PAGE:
What the Greek elections mean for investing

This post was originally published in the Washington Business Journal’s WBJBizBeat Blog. | Washington Business Journal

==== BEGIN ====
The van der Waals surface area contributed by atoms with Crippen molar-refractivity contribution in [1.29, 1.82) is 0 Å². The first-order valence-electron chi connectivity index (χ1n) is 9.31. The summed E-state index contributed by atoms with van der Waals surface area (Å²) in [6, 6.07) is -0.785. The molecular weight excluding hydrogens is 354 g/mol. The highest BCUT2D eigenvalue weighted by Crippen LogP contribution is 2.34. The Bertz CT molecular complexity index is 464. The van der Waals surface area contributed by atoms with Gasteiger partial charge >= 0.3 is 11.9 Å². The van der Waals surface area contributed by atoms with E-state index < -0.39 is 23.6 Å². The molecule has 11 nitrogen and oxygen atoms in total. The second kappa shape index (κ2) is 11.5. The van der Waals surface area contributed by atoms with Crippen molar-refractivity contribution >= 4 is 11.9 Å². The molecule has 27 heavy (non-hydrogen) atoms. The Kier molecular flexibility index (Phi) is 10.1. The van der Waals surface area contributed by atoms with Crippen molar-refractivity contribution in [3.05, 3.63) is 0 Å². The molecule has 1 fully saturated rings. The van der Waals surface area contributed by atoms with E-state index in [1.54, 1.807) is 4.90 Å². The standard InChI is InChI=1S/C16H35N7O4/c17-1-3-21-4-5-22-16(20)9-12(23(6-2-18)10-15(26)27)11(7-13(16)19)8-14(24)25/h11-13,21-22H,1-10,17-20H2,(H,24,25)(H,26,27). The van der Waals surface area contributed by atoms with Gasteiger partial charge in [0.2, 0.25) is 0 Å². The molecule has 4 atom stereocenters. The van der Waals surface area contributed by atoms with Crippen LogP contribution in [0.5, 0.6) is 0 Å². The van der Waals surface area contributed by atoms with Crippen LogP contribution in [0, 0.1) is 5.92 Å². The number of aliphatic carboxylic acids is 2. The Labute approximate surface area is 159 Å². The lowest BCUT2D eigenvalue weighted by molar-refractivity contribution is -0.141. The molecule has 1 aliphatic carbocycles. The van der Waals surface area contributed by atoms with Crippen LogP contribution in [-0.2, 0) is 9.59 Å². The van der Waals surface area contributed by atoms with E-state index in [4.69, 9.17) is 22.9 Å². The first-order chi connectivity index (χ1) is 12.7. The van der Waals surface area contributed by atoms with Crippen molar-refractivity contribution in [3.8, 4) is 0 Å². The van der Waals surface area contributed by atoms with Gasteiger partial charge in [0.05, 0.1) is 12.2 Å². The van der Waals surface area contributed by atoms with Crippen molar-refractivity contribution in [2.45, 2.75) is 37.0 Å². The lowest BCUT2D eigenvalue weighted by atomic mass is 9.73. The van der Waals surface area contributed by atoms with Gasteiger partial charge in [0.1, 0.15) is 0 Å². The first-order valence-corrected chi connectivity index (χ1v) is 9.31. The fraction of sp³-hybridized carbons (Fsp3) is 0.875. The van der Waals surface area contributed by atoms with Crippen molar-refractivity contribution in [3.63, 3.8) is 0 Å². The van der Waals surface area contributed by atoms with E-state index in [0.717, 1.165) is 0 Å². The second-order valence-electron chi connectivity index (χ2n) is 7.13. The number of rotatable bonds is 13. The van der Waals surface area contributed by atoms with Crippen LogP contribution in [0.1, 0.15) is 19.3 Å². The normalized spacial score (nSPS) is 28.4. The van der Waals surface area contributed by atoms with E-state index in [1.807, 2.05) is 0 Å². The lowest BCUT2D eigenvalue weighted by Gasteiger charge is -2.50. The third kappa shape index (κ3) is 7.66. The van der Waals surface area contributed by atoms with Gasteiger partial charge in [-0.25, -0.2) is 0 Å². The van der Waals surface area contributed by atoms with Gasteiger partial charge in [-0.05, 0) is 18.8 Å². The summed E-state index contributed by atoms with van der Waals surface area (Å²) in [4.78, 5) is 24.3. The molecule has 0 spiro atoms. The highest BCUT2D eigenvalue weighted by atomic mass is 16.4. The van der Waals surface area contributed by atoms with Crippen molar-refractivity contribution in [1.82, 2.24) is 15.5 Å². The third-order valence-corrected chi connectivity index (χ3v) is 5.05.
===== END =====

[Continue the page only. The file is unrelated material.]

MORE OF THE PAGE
The election results from Greece are in, and the good news for investors is that it appears likely that a buildable coalition will result. From unofficial counts, the centrist New Democracy Party pulled out a come-from-behind victory, beating the leftist (and anti-bailout) Syriza Party. New Democracy is accepting of the need to keep prior bailout commitments (although they would like to renegotiate the timing) as part of continued participation in the Eurozone. PASOK, the former governing party and also a centrist-type of party, while dropping into a distant third place, should provide enough votes to allow the New Democracy to achieve governing power. Importantly, Germany is signaling its approval and what it means for the Eurozone. The German Finance Minister, Wolfgang Schäuble, said it was a decision by Greece “to forge ahead with the implementation of far-reaching economic and fiscal reforms in the country”. Germany Foreign Minister Guido Westerwelle suggested that the New Democracy position of having more time to comply with its obligations is negotiable: “There cannot be substantial changes to the agreements, but I can well imagine talking again about timelines”. This Greek election/German concession, along with a proposal over the weekend presented by the head of European Central Bank to address the crisis and draft proposals circulating among European capitals concerning a greater banking union, seems to have brought Europe a step back from the ledge, at least temporarily.

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